I drew this diagram for you to illustrate the simplicity of kamiza and shimoza, but then I realized the only camera I had the rather shoddy one my phone…

Beautiful Deportment 14
The Upper and Lower Seat in a Japanese Room

From ancient times, we have considered the kamiza (upper seat) and shimoza (lower seat). It is not unconditionally established whether the kamiza and shimoza are left or right. It changes depending on the time, location, and people.

  • In Japan, the side of the sunrise while facing south is the kamiza.

There is the saying: With the Emperor sitting at the North Star, it is ranked from the east facing south. It means that the Emperor is at the highest seat, sitting so the north star can be seen above him. Because the ranks are aligned from the East while facing south, the East is kamiza and the West is shimoza.

Usually in Japan, the exact center is the first ranked seat. Next, in rank is the East when facing south which is where the sun rises, and then below that is in the West, where the sun sets. The East when facing South is left, and the West is right. So left is kamiza, and right is shimoza. Because this left and right direction is judged by looking at it from the perspective of the kamiza, if you are looking at it from the shimoza, the left becames the right side and the right becomes the left side. (In Western countries, South facing East is the higher rank and north is the lower rank).

That the kamiza is on the right while looking at it from shimoza can be seen in how the hina matsuri dolls are displayed. Looking at it, the male doll (the prince), the Minister of the Left, the Sakura, and the lady-in-waiting carrying the long-handled decanter are on the right. Also, this is same as when one passes another person when walking and you keep to the left, leaving the right side–the kamiza–open. In China, there were periods of “esteeming the left, esteeming the right (Shousa, Shouyuu)” depending on the age. The Tang and Song periods, by which Japan was much influenced, were ages that esteemed the left. The word “demotion (lit. moving-left)”, meaning there is no leaving from the right, is from the Six-Dynasties Warring Period, which esteemed the right side.

In a washitsu, the kamiza is in front of the tokonoma and shimoza is the seat nearest the door. When seating many people, the first seat is in front of the tokonoma. The second seat is the right side when facing the tokonoma and the third seat is the left side. This is in the case of a hongatte (standard) room. In the case of a gyakugatte (reversed) room, the second seat is reversed with the third.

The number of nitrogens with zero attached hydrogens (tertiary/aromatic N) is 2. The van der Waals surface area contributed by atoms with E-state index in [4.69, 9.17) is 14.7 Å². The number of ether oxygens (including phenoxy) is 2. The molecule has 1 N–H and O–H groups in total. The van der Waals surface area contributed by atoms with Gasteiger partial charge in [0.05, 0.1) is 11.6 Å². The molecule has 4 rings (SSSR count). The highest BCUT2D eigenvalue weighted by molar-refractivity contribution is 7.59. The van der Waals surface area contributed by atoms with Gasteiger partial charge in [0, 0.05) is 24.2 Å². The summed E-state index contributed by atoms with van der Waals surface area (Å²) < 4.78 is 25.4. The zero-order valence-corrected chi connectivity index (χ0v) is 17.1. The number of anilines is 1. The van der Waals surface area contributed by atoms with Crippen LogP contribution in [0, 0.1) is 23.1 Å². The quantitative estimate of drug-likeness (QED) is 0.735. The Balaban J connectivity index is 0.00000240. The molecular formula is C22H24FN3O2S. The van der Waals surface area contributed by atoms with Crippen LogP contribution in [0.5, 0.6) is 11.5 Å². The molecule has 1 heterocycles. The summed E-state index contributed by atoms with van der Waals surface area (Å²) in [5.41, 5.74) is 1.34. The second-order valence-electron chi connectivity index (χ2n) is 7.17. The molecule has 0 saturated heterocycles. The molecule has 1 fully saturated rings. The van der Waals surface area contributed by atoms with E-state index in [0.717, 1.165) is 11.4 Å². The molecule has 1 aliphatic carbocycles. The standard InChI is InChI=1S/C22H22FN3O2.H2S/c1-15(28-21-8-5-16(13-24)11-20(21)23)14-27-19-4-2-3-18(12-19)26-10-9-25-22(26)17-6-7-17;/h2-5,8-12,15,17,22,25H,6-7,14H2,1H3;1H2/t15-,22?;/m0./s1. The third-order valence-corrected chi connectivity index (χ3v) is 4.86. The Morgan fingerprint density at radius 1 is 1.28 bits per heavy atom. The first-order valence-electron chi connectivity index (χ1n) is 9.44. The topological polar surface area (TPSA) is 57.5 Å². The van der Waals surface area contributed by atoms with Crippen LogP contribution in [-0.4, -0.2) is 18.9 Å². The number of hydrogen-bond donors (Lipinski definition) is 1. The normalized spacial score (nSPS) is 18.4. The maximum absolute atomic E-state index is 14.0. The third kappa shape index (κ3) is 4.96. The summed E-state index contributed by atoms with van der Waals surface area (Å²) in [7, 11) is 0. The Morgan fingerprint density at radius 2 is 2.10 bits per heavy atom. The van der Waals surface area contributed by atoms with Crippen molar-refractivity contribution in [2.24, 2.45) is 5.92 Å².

Handling Japanese Tableware

The Place Setting of a Japanese Meal
The main tray has 1 type of soup and two types of side dishes. The rice is placed at the near left, the soup is at the near right. Generally, above the rice is the deep dish, and above the soup is the flat dish. The footed dish is placed in the center of the tray.

Handling Lids (In the Case of a Rice Bowl’s Lid)

  1. Hold the foot of the lid by sandwiching it between the pointer finger and thumb of your left hand. Support the other side of the foot with your two remaining fingers.
  2. Open the lid by lifting the rim closest to you first, and so the rim is facing upward.
  3. Bring it back to above your knees, support it with your right hand, and fix your grip so the lid is facing up.
  4. Place it under the tray on the left side near where the rice bowl is.




I am getting hungry for some takuan

Ettiquette of Japanese-Style Meals 2
How to Eat Washoku
When eating washoku, avoid continuing to eat only rice, or only side dishes, but eat rice, soup, rice, and then a side dish.

The Order of Eating Washoku
How one eats washoku has a certain sequence. First, take the chopstick in the right, take the rice bowl in the left hand, eat two bites of rice, and return it to the tray. Next, while holding the chopsticks in the right hand, take the soup bowl, and drink some brothe. Eat some ingredients of the soup, then after drinking some brothe again, return it to the tray. After eating rice again, eat the side dish to the far side of the rice. In the same manner, after eating rice, soup, and more rice, eat the dish to the far side of the soup.
To eat something along with a sauce such as sashimi, hold the sauce dish in the left hand, and eat holding it over your knees. If there is a dish with a variety of vegetables and fish, after eating rice, first the vegetables are eaten, and then the fish is eaten. This is out of a concern to avoid a lingering scent of the previous dish. Avoid eating side dishes without eating rice, also eating side dishes straight from the soup, and continuously eating the same side dish. Rather, eat rice, soup, rice, and then a side dish.

Having Seconds During Washoku
Other than at the end of the meal, make sure not eat rice after pouring hot water or tea over it. Also, make sure not to eat by scooping up rice that hasn’t hot water or tea poured over it. Of course, eat everything to the last bite. In washoku, pick up the dishes of soup or things that drip broth, and eat. If there is no such saucer, the lid of the rice bowl or such can be substituted.
When having seconds of rice, definatly set down your chopsticks. When asking for seconds of rice, leave a little rice left over. At then end, eat so not even one grain is left over. Those carrying the meal should be careful to serve the meal on top a tray and not to stick out the hands. Make sure the rice is filled to about 80 percent and not to have a mountianous serving of the side dishes. Otherwise, be careful to avoid unsightly conduct and carelessness and endevour to avoid the discomfort of the other guests.